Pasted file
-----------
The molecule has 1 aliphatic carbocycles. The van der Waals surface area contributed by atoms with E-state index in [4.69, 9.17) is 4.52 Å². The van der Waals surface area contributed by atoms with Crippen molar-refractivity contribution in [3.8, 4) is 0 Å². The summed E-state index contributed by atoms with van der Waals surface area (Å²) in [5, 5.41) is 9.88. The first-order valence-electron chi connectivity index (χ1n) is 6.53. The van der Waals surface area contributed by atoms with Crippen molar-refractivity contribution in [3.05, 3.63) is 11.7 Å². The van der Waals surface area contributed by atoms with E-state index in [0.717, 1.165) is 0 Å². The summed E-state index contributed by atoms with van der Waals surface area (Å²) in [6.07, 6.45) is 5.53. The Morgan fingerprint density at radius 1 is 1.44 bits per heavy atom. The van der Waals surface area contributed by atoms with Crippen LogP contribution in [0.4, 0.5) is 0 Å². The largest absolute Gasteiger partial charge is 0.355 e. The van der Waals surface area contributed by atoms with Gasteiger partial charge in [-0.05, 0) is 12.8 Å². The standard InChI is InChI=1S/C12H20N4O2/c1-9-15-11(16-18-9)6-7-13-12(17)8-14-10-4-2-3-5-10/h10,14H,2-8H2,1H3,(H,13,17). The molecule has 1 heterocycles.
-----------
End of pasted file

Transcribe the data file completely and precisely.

The molecule has 1 aliphatic carbocycles. The van der Waals surface area contributed by atoms with E-state index in [4.69, 9.17) is 4.52 Å². The van der Waals surface area contributed by atoms with Crippen molar-refractivity contribution in [3.8, 4) is 0 Å². The summed E-state index contributed by atoms with van der Waals surface area (Å²) in [5, 5.41) is 9.88. The first-order valence-electron chi connectivity index (χ1n) is 6.53. The van der Waals surface area contributed by atoms with Crippen molar-refractivity contribution in [3.05, 3.63) is 11.7 Å². The van der Waals surface area contributed by atoms with E-state index in [0.717, 1.165) is 0 Å². The summed E-state index contributed by atoms with van der Waals surface area (Å²) in [6.07, 6.45) is 5.53. The Morgan fingerprint density at radius 1 is 1.44 bits per heavy atom. The van der Waals surface area contributed by atoms with Crippen LogP contribution in [0.4, 0.5) is 0 Å². The largest absolute Gasteiger partial charge is 0.355 e. The van der Waals surface area contributed by atoms with Gasteiger partial charge in [-0.05, 0) is 12.8 Å². The standard InChI is InChI=1S/C12H20N4O2/c1-9-15-11(16-18-9)6-7-13-12(17)8-14-10-4-2-3-5-10/h10,14H,2-8H2,1H3,(H,13,17). The molecule has 1 heterocycles.